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Kristol, Dershowitz Slam Effort to Rig Electoral College

By Todd Beamon   |   Saturday, 19 Apr 2014 07:37 PM

Conservatives and leading liberals slammed the campaign to effectively end the Electoral College's role in presidential elections, saying that the National Popular Vote Compact Law circumvents the Constitution, saying it resembled President Barack Obama's abuse of the law through his extensive use of executive orders.

"It is pretty startling," Bill Kristol, founder and editor of The Weekly Standard, told "The Steve Malzberg Show" on Newsmax TV this week. "If they want to make the case for the popular election of presidents and a Constitutional amendment, they should make the case.

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"But the left these days doesn't make the case, and they don't go the normal route of changing the law if they don't like the law," Kristol added. "They think of gimmicks and evasions and ways to get around the normal popular debate.

"This is all happening kind of quietly. I'm really struck by the way they’re doing it."

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Under the National Popular Vote Compact, each state would award its electoral votes to the presidential candidate who wins the national popular vote. The effort has been quietly winding its way through state governments, needing 270 votes to take effect.

Once states with electoral votes totaling the magic 270 – the number a presidential candidate needs to becomes president – pass the law, it immediately takes effect. The new law would mandate that each of the states in the compact must cede their electoral votes to the winner of the national popular vote, even if a particular state were to give a majority to the loser of the popular vote.

Put another way, if Florida has been a member of such a compact in the 2000 presidential year, it would have had to cede its electoral votes to Al Gore, making him president, since he won the popular vote nation-wide, though he lost in the state of Florida.

The compact has been attacked by Republican strategist Dick Morris, who charged in an exclusive Newsmax column that the effort is ripe for voter fraud and would guarantee that Democrats win the White House every four years.

This week, New York Gov. Andrew Cuomo pledged the Empire State's 29 electoral votes to the effort, which now has 165 votes. New York is the 10th state to come aboard. The District of Columbia, with three electoral votes, has also signed the agreement.

The other states are Maryland, New Jersey, Illinois, Hawaii, Massachusetts, Vermont, California, Rhode Island, and Washington.

Morris said all of the jurisdictions supporting the compact backed President Barack Obama in the 2012 election.

It also has been approved by at least one legislative body in these states: Arkansas, Colorado, Connecticut, Delaware, Maine, Michigan, Nevada, New Mexico, North Carolina, and Oregon.

The states total 78 electoral votes, and eight of them voted for Obama, Morris said.

Other conservatives echoed Morris, saying that "the stealth way" — going through the states — was doing an end-run around the Constitution.

"It's a serious discussion. It's a debate worth having," former Michigan Rep. Pete Hoekstra told Malzberg. "If we're going to change it, let's do it the appropriate way: get the super-majority votes in Congress, have the states ratify it, have a national debate.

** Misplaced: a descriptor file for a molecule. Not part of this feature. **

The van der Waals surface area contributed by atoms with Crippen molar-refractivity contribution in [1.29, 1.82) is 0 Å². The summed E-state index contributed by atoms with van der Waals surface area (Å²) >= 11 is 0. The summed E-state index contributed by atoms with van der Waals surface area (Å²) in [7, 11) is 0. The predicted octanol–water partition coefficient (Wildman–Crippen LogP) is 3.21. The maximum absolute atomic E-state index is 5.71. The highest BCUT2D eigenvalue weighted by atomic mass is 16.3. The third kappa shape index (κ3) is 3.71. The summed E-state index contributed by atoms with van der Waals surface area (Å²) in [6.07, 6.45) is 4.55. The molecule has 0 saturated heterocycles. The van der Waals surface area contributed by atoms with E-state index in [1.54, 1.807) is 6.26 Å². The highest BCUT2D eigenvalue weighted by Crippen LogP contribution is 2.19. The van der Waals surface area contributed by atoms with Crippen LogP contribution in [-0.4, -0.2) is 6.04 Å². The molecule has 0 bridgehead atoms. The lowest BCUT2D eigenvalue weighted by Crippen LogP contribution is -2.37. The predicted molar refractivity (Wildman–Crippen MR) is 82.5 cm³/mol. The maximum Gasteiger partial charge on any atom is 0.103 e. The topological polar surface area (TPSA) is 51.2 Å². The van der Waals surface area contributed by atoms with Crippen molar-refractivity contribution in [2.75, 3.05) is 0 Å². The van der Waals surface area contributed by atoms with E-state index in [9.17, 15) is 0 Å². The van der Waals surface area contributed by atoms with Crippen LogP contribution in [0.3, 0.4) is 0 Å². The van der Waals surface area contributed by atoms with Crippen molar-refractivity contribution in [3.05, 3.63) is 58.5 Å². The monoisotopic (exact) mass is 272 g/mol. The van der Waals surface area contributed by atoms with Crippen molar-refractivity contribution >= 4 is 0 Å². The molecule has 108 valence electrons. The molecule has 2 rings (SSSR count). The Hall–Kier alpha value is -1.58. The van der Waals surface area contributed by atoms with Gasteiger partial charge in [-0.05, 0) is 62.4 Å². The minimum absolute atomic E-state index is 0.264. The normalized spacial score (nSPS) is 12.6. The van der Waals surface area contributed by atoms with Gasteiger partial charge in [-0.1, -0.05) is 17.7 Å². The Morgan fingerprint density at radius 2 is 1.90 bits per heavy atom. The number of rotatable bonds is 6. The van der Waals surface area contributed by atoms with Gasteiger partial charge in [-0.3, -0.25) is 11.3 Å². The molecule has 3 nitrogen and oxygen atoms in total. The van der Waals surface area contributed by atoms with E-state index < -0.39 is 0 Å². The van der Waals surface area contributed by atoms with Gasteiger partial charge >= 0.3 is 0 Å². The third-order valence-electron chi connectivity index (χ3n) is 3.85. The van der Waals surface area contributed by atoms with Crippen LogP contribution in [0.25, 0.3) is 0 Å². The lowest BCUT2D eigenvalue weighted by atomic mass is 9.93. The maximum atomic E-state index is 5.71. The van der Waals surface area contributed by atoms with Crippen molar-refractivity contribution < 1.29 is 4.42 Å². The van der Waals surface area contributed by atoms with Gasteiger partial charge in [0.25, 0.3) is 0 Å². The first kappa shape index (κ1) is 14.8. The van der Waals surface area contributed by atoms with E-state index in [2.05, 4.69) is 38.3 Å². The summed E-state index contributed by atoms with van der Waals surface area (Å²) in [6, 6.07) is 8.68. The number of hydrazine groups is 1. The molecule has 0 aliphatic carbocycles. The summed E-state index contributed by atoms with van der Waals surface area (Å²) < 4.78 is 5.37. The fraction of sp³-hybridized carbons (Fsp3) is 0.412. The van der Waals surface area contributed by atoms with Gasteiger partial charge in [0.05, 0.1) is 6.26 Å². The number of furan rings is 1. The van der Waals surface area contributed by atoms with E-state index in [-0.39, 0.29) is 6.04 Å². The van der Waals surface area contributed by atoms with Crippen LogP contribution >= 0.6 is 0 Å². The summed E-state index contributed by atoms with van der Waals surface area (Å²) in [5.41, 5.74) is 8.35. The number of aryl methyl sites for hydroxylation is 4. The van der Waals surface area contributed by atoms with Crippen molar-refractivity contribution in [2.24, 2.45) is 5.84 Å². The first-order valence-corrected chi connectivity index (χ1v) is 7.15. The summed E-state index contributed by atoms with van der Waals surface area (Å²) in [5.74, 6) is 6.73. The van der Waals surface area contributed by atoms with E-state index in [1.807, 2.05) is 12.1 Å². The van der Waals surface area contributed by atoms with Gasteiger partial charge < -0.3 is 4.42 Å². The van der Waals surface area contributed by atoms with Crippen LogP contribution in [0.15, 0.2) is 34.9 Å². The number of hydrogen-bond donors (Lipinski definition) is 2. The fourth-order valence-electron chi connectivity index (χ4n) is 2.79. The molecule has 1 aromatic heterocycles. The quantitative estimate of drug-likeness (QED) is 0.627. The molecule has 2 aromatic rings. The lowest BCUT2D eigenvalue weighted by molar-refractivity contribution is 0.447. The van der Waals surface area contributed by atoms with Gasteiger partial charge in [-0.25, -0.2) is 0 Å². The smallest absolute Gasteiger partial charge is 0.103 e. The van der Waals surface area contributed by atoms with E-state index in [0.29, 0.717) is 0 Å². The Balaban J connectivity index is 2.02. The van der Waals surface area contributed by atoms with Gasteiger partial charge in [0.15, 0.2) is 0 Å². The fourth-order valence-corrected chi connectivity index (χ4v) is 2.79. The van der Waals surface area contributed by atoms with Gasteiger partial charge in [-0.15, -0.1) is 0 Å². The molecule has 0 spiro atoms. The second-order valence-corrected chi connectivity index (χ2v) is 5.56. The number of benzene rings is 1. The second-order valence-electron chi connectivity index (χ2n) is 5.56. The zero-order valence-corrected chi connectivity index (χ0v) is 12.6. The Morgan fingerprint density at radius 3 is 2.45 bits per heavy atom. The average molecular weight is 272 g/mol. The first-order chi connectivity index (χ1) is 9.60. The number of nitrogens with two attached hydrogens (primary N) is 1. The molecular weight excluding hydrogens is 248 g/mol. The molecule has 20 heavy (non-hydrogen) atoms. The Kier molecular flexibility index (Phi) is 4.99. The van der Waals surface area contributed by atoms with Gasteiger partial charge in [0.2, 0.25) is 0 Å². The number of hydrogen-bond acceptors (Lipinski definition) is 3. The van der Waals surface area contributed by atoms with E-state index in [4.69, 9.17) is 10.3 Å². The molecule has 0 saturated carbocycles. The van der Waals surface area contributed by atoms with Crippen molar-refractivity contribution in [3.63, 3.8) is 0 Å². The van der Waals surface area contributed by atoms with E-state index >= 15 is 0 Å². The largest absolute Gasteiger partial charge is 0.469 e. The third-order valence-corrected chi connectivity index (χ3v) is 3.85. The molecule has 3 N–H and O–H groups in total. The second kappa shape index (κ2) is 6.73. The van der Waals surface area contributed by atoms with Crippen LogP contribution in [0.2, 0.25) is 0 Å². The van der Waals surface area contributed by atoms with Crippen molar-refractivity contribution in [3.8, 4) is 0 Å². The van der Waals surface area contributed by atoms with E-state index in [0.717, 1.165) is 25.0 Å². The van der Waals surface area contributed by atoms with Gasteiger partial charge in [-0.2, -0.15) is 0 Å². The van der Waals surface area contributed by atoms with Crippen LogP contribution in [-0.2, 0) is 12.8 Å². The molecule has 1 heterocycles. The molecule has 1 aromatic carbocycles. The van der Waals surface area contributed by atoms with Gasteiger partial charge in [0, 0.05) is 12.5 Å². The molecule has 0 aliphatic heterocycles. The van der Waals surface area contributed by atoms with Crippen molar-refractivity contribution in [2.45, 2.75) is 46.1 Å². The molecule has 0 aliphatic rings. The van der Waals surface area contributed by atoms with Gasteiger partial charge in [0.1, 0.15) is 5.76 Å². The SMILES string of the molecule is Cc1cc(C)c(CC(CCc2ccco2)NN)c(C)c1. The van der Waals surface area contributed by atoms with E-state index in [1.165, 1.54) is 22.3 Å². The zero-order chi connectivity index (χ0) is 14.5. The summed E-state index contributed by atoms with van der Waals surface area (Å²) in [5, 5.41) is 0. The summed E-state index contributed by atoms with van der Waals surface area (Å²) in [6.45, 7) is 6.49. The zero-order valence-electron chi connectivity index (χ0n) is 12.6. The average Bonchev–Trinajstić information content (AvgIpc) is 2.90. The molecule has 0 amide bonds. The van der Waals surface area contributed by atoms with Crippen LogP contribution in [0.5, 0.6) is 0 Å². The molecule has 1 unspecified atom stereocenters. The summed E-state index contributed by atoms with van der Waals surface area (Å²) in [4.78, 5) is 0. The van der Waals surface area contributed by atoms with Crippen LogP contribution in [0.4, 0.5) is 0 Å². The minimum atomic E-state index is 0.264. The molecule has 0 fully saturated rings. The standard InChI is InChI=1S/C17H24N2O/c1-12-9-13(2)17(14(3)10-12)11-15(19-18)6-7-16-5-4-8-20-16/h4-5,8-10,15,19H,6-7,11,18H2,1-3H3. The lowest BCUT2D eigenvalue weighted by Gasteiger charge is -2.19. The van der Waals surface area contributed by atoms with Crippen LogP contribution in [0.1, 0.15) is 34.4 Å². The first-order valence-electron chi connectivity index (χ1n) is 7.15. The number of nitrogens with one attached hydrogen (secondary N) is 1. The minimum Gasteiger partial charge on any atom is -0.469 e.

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"This is again by the left an effort to circumvent the current electoral process, and through a stealth campaign, ensure their electoral dominance moving into the future."

Kevin Jackson, the radio talk-show host and author who was a panelist with Hoekstra, said the Electoral College effort comes as "we're dangerously close to the left having control of the Supreme Court" with the possible retirement of Justice Ruth Bader Ginsberg, 81, and three others in their 70s.

They are Antonin Scalia, 78, and Anthony Kennedy, 77, who were appointed by President Ronald Reagan; and Stephen Breyer, 75, who — along with Ginsberg — were appointed by President Bill Clinton.

"It's definitely trying to get around the system," Jackson said of the vote compact.

Even such liberals as Harvard Law School professor Alan Dershowitz and Democratic strategist Hank Sheinkopf blasted the campaign.

"It's nuts," Sheinkopf told Malzberg. "Here's a case of where they're trying to go around the Constitution, around the law, to do something that's patently illegal and wrong. It's the same way the Obama administration issues executive orders.

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"Our Constitution, that's worked very well for 200 years, is now being tampered with. A bad move.

"This system was put in place to ensure that crazy people couldn't get control of the government," Sheinkopf added. "And that's why it works.

"Don’t change something that shouldn’t be changed for the purpose of making some people happy."

Dershowitz said the compact "certainly violates the spirit of the Constitution. Plainly, the founders of the Constitution did not intend for there to be a conspiracy among certain states to essentially abolish the Electoral College."

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He, too, called for a Constitutional amendment. The Electoral College was established by the Founding Fathers during the Constitutional Convention in 1787.

"The amendment probably would not succeed, but to use this method of circumvention, it seems to me would encourage other states to use other methods of circumventing the Constitution when it came to racial equality or other things," Dershowitz told Malzberg.

"I think it is quite short-sighted," he added. "I do not support it."

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